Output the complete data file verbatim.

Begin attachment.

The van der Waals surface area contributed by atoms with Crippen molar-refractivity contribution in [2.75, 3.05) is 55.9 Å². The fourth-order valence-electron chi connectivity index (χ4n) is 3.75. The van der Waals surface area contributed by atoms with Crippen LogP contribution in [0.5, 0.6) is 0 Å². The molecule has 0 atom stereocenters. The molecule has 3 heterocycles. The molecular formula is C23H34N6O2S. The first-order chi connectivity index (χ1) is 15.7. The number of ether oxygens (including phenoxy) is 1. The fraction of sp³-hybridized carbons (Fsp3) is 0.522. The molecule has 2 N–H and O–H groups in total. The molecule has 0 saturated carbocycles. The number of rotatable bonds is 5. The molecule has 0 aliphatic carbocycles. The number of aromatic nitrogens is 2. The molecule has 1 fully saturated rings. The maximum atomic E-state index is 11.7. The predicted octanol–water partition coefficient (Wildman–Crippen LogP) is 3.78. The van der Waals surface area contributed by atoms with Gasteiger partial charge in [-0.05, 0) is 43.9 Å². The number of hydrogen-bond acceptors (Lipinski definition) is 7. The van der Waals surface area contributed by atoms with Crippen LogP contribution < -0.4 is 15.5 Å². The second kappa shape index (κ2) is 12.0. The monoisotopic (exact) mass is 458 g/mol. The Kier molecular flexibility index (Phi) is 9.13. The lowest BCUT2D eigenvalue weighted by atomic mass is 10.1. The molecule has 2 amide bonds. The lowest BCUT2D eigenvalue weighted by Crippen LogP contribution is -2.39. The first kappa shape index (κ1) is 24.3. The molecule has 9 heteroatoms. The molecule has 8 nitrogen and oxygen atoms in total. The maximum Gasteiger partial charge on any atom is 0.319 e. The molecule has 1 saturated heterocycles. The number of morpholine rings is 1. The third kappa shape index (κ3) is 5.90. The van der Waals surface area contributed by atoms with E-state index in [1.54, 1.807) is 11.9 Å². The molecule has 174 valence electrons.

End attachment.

The van der Waals surface area contributed by atoms with Crippen molar-refractivity contribution in [2.75, 3.05) is 55.9 Å². The fourth-order valence-electron chi connectivity index (χ4n) is 3.75. The van der Waals surface area contributed by atoms with Crippen LogP contribution in [0.5, 0.6) is 0 Å². The molecule has 0 atom stereocenters. The molecule has 3 heterocycles. The molecular formula is C23H34N6O2S. The first-order chi connectivity index (χ1) is 15.7. The number of ether oxygens (including phenoxy) is 1. The fraction of sp³-hybridized carbons (Fsp3) is 0.522. The molecule has 2 N–H and O–H groups in total. The molecule has 0 saturated carbocycles. The number of rotatable bonds is 5. The molecule has 0 aliphatic carbocycles. The number of aromatic nitrogens is 2. The molecule has 1 fully saturated rings. The maximum atomic E-state index is 11.7. The predicted octanol–water partition coefficient (Wildman–Crippen LogP) is 3.78. The van der Waals surface area contributed by atoms with Gasteiger partial charge in [-0.05, 0) is 43.9 Å². The number of hydrogen-bond acceptors (Lipinski definition) is 7. The van der Waals surface area contributed by atoms with Crippen LogP contribution < -0.4 is 15.5 Å². The second kappa shape index (κ2) is 12.0. The monoisotopic (exact) mass is 458 g/mol. The Kier molecular flexibility index (Phi) is 9.13. The lowest BCUT2D eigenvalue weighted by atomic mass is 10.1. The molecule has 2 amide bonds. The lowest BCUT2D eigenvalue weighted by Crippen LogP contribution is -2.39. The first kappa shape index (κ1) is 24.3. The molecule has 9 heteroatoms. The molecule has 8 nitrogen and oxygen atoms in total. The maximum Gasteiger partial charge on any atom is 0.319 e. The molecule has 1 saturated heterocycles. The number of morpholine rings is 1. The third kappa shape index (κ3) is 5.90. The van der Waals surface area contributed by atoms with E-state index in [1.54, 1.807) is 11.9 Å². The molecule has 174 valence electrons.